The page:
Costco Wholesale's (NASDAQ:COST) stock price spiked during the pandemic, reaching a peak of around $393 a share in November 2020. The company benefited as it was deemed an essential retailer when many other businesses were temporarily forced to shut their doors to in-person shopping.

Surprisingly, sales have held up well into 2021 even though economies worldwide are reopening. Folks are finding value in the company's ability to offer relevant items at famously competitive prices. That strong reputation with consumers built over decades is one of at least three reasons why I'm buying the stock during the next stock market crash. Let's take a closer look at these three reasons.

A family loading groceries in their car.

Costco's warehouse club boasts more than 60 million subscribing households. Image source: Getty Images.

1. Costco is supported by a powerful revenue flywheel  

Costco's nearly 90% retention rate among its annual members proves it has a strong relationship with its customers and gives the company a competitive advantage.

Folks value the privilege of shopping at Costco so much they are willing to pay for it. Annual membership fees cost between $60 and $120. Indeed, Costco reported having 60 million paying members as of May 9. That loyal customer base gives Costco's merchandisers strong purchasing power when negotiating with suppliers, further supporting its ability to provide competitive prices for its members. This virtuous cycle helps fuel steady growth.

2. Membership price increases

Historically, Costco has increased membership prices on average of every five years. If it stays true to form, the next price increase could be coming in the next 18 months. Considering membership renewal rates have remained near 90% during the pandemic, it appears that most will be willing to pay the incremental increase on their annual membership.

Additionally, Costco's membership fees are nearly all profit. Despite offering products at a competitively low margin to its members, it still earns a gross profit margin consistently in the low double-digit percentages. The company earned $5.4 billion in operating profits during 2020. Doing some back-of-the-envelope math, a $5 annual increase in membership fees on 60 million members could add $300 million in operating profits. And the strong customer relationship built over decades could allow it to put in a price increase without losing many customers.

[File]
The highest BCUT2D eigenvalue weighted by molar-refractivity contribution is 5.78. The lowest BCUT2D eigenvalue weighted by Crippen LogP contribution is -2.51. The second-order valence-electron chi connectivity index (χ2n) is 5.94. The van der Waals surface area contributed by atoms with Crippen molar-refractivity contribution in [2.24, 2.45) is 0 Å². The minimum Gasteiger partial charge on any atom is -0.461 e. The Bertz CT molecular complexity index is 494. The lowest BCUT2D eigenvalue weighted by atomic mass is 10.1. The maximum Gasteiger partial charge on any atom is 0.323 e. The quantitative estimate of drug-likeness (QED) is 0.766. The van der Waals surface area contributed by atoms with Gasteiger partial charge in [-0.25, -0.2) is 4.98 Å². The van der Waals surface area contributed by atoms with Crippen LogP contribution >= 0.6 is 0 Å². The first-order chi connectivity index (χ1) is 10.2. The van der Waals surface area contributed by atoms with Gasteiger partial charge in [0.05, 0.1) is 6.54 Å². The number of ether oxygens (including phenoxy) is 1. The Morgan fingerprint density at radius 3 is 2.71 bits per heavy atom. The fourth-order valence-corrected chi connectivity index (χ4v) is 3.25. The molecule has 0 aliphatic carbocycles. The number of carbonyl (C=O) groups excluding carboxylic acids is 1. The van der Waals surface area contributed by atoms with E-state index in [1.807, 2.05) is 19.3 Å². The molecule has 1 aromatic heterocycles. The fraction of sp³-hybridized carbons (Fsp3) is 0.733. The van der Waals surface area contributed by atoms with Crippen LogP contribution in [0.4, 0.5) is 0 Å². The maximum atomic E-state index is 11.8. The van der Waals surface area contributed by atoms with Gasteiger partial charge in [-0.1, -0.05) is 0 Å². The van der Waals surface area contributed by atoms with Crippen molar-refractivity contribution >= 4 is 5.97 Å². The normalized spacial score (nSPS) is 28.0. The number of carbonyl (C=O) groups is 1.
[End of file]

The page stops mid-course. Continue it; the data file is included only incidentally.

3. Expansion opportunity  

Costco has 809 warehouses in operation, with 559 domestically and the rest international. Management believes there is room for expansion. Indeed, it has laid out plans to add 21 stores in 2021, 25 in 2022, and 25 in 2023. Combined, that would be an 8.7% increase over its current store total. And with more locations will likely come more members. At this controlled pace, there are still plenty of locations and markets to expand into for years to come.

Investor takeaway

With the excellent prospects mentioned for this retailer, you may ask why I don't already own the stock. I have hesitated to buy Costco stock thus far in large part because of opportunity costs. I have found better values elsewhere.

As of this writing, the stock is trading for a forward price-to-earnings ratio of 36. However, if Costco's share price falls along with the market during the next stock market crash, I will likely add it to my portfolio

 
This article represents the opinion of the writer, who may disagree with the “official” recommendation position of a Motley Fool premium advisory service. We’re motley! Questioning an investing thesis -- even one of our own -- helps us all think critically about investing and make decisions that help us become smarter, happier, and richer.